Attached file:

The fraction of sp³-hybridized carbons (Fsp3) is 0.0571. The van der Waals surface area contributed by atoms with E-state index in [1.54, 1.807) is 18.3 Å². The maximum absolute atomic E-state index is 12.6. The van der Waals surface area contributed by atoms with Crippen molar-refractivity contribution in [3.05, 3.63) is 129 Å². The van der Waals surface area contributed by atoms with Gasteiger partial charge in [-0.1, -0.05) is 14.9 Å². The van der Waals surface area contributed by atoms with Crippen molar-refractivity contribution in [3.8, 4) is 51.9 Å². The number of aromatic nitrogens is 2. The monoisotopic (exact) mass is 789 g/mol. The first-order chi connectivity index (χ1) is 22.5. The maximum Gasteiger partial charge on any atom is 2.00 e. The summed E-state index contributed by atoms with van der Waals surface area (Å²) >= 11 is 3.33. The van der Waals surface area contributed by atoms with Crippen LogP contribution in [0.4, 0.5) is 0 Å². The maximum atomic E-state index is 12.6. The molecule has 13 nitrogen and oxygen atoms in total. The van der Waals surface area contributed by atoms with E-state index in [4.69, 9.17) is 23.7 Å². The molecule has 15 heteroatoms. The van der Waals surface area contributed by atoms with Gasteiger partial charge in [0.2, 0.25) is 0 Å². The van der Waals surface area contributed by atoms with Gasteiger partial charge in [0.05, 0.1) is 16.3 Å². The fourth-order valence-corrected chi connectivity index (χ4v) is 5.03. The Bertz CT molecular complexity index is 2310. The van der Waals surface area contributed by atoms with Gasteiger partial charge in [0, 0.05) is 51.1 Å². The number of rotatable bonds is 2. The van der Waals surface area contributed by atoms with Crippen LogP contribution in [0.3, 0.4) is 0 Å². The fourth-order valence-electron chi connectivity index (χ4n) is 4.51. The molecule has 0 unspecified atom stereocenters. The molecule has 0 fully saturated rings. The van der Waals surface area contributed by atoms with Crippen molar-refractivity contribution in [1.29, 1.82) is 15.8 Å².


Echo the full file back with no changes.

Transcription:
The fraction of sp³-hybridized carbons (Fsp3) is 0.0571. The van der Waals surface area contributed by atoms with E-state index in [1.54, 1.807) is 18.3 Å². The maximum absolute atomic E-state index is 12.6. The van der Waals surface area contributed by atoms with Crippen molar-refractivity contribution in [3.05, 3.63) is 129 Å². The van der Waals surface area contributed by atoms with Gasteiger partial charge in [-0.1, -0.05) is 14.9 Å². The van der Waals surface area contributed by atoms with Crippen molar-refractivity contribution in [3.8, 4) is 51.9 Å². The number of aromatic nitrogens is 2. The monoisotopic (exact) mass is 789 g/mol. The first-order chi connectivity index (χ1) is 22.5. The maximum Gasteiger partial charge on any atom is 2.00 e. The summed E-state index contributed by atoms with van der Waals surface area (Å²) >= 11 is 3.33. The van der Waals surface area contributed by atoms with Crippen LogP contribution in [0.4, 0.5) is 0 Å². The maximum atomic E-state index is 12.6. The molecule has 13 nitrogen and oxygen atoms in total. The van der Waals surface area contributed by atoms with E-state index in [4.69, 9.17) is 23.7 Å². The molecule has 15 heteroatoms. The van der Waals surface area contributed by atoms with Gasteiger partial charge in [0.2, 0.25) is 0 Å². The van der Waals surface area contributed by atoms with Gasteiger partial charge in [0.05, 0.1) is 16.3 Å². The fourth-order valence-corrected chi connectivity index (χ4v) is 5.03. The Bertz CT molecular complexity index is 2310. The van der Waals surface area contributed by atoms with Gasteiger partial charge in [0, 0.05) is 51.1 Å². The number of rotatable bonds is 2. The van der Waals surface area contributed by atoms with Crippen LogP contribution in [0.3, 0.4) is 0 Å². The fourth-order valence-electron chi connectivity index (χ4n) is 4.51. The molecule has 0 unspecified atom stereocenters. The molecule has 0 fully saturated rings. The van der Waals surface area contributed by atoms with Crippen molar-refractivity contribution in [1.29, 1.82) is 15.8 Å².